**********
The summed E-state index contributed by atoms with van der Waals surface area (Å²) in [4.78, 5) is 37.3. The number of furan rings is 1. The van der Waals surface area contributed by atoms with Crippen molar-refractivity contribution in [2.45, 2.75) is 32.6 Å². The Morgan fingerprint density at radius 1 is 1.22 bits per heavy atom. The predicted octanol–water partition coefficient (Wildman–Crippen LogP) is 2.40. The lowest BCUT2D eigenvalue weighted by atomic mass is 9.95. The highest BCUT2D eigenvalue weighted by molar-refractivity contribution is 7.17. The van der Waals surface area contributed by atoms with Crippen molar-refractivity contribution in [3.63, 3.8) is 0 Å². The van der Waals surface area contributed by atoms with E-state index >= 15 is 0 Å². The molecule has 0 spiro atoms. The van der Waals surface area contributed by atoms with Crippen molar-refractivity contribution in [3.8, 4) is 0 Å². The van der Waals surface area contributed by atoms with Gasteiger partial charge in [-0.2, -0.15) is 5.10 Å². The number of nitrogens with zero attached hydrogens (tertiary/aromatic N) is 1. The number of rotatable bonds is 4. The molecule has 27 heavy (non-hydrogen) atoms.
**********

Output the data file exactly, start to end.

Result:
The summed E-state index contributed by atoms with van der Waals surface area (Å²) in [4.78, 5) is 37.3. The number of furan rings is 1. The van der Waals surface area contributed by atoms with Crippen molar-refractivity contribution in [2.45, 2.75) is 32.6 Å². The Morgan fingerprint density at radius 1 is 1.22 bits per heavy atom. The predicted octanol–water partition coefficient (Wildman–Crippen LogP) is 2.40. The lowest BCUT2D eigenvalue weighted by atomic mass is 9.95. The highest BCUT2D eigenvalue weighted by molar-refractivity contribution is 7.17. The van der Waals surface area contributed by atoms with Crippen molar-refractivity contribution in [3.63, 3.8) is 0 Å². The van der Waals surface area contributed by atoms with E-state index >= 15 is 0 Å². The molecule has 0 spiro atoms. The van der Waals surface area contributed by atoms with Crippen molar-refractivity contribution in [3.8, 4) is 0 Å². The van der Waals surface area contributed by atoms with Gasteiger partial charge in [-0.2, -0.15) is 5.10 Å². The number of nitrogens with zero attached hydrogens (tertiary/aromatic N) is 1. The number of rotatable bonds is 4. The molecule has 27 heavy (non-hydrogen) atoms.